I am looking for specific details as to why isn't GNU/Linux currently SUS (Single UNIX Specification) v3 or even better SUS v4 compliant?
What application APIs and user utilities does it miss or implement in a non-SUS compliant way?
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To get a certification you need to pay, and it's actually really expensive. That's why BSD-like and GNU/Linux OS vendors don't apply for it.
So there isn't even a reason to check whether GNU/Linux is compliant or not.
Most of all, the GNU/Linux distribution follows the Linux Standard Base, which is free of charge, and recognized by almost all Linux vendors.
Edit: As my answer is not completely correct, I'll add the @vonbrand comments:
Linus (and people involved in the development of other parts of Linux distributions) follow the pragmatic guideline to make it as close to POSIX as is worthwhile. There are parts of POSIX (like the (in)famous STREAMS) that are ill-conceived, impossible to implement efficiently, or just codification of historic relics that should be replaced by something better.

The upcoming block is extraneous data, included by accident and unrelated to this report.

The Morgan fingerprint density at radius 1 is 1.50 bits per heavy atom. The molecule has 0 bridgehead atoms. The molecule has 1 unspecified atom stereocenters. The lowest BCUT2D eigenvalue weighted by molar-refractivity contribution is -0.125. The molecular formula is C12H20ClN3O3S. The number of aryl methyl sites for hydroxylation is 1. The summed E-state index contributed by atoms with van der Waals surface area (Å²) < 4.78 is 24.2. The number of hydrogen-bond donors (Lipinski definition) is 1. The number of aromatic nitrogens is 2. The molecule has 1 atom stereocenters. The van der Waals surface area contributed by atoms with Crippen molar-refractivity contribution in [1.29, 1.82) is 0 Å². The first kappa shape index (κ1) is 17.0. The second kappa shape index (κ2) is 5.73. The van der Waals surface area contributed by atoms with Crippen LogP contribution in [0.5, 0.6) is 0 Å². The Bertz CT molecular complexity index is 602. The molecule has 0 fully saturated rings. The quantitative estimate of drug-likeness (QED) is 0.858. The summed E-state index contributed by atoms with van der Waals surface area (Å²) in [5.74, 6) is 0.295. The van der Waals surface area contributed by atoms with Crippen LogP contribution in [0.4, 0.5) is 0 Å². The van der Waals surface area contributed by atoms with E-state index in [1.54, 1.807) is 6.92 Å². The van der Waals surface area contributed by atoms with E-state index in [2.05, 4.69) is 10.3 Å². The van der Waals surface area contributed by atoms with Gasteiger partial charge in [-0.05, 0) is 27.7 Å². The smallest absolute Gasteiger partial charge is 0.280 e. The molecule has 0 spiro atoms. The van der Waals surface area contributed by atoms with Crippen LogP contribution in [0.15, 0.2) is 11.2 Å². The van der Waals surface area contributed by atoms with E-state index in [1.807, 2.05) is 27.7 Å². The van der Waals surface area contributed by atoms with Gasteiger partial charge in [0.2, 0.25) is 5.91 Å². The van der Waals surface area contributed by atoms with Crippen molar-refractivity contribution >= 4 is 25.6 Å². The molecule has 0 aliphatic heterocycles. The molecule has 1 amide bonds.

... therefore, does it make it harder to obtain a certification?
Sure. POSIX mandates some interface, which Linux just won't ever have. Case closed.
First it's simply because there's little incentive doing that. Users don't care whether a distro is Unix-certified or not. As long as it fits their purposes they'll use it. Moreover the certification costs money, and getting it doesn't make sure that the distro will get more money for development and maintenance
However if you look at Single UNIX Specification's Currently Registered UNIX systems or POSIX-certified systems you'll see 2 Linux distros in the list
The Open Group official register of UNIX Certified Products also confirms that they conform to UNIX 03 Product Standard A.K.A. SUS v3